Central Station occurs in the very spot where humans expanded from our first planet th... Read More

Dreams of Distant Shores: A treasure box of stories

Readers’ average rating: Comment Reviews for this post are disabled. Please enable it first

Reposting to include Rebecca's new review.

Dreams of Distant Shores by Patricia McKillip

Dreams of Distant Shores is a collection of seven shorter fantasy works ― five short stories and two novellas ― and a non-fictional essay by one of my favorite fantasy authors, Patricia McKillip. Several of these works are reprints of stories originally published elsewhere; “Mer,” “Edith and Henry Go Motoring” and “Alien” are the only ones original to this collection, but since I had never seen any of these stories elsewhere, they were all doorways to new and enchanting worlds for me. This collection, where faeries and other fantastical creatures and beings intersect with commonplace people,... Read More

SFM: Gladstone, Chiang, Bolander, Johnston, Swanwick, Vaughn

Short Fiction Monday: Our weekly sampling of free or inexpensive short fiction available on the internet. Here are some great stories that caught our eyes this week:



“A Kiss With Teeth” by Max Gladstone (2014, free at Tor.com, 99c Kindle Version)

Within the first two paragraphs “A Kiss With Teeth” has outlined an unusual premise: a vampire masquerades as human in order to be an ordinary husband and father. He isn’t blending in to feast on blood or evade capture, but simply to give his wife... Read More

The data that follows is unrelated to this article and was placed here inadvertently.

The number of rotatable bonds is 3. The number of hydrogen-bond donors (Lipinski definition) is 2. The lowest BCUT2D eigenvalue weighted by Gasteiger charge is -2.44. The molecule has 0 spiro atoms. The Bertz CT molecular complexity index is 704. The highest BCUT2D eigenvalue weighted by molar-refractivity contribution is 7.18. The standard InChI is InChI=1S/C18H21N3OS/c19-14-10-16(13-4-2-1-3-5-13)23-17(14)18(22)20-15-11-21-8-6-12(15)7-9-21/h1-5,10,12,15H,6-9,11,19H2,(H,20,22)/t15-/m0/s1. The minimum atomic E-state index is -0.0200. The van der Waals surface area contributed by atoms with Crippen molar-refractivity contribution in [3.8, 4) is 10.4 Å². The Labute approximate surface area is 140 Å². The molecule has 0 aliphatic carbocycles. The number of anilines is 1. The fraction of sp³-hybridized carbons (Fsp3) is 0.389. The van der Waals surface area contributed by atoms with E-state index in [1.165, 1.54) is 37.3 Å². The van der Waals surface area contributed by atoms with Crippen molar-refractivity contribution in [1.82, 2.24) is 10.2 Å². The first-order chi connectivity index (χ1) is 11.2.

SFM: Carroll, Dick, Howard, Schanoes, Divya

Short Fiction Monday appears on a Tuesday this week! This week's roundup of free short SFF on the internet contains some great old and new stories.




“The Stolen Church” by Jonathan Carroll (2009, free at Conjunctions, also in The Woman Who Married a Cloud: The Collected Short Stories)

Tina and Stanley, married for five years, are in the lobby of a nondescript apartment building, waiting for an elevator to take them up to visit his parents. The only problem is, Stanley’s parents are dead. Tina can’t understand what Stanley is thinking, ... Read More

SFM: Anderson, Harrow, Beagle, Baldwin, Lechler

Short Fiction Monday: There is so much free or inexpensive short fiction available on the internet these days. Here are a few stories we read this week that we wanted you to know about.


“Das Steingeschöpf” by G.V. Anderson (Dec. 2016, free at Strange Horizons)

“Das Steingeschöpf,” or the “Stone Creation (or Creature),” is set in Europe in 1928, where the aftermath of WWI mingles with foreshadowings of the Holocaust. A young German, Herr Hertzel, tells of his trip from Berlin to Bavaria, on his first assignment as a journeyman to repair a living, moving statue. All Steingeschöpfe are made of a magical stone called Queckstein (“mercury-stone”) that absorbs some part of the energy and memories of its creator to become animated. When Hertzel arrives in Bavaria, he’s deeply concerned to find that the statue, a massive man-beast called Ambro... Read More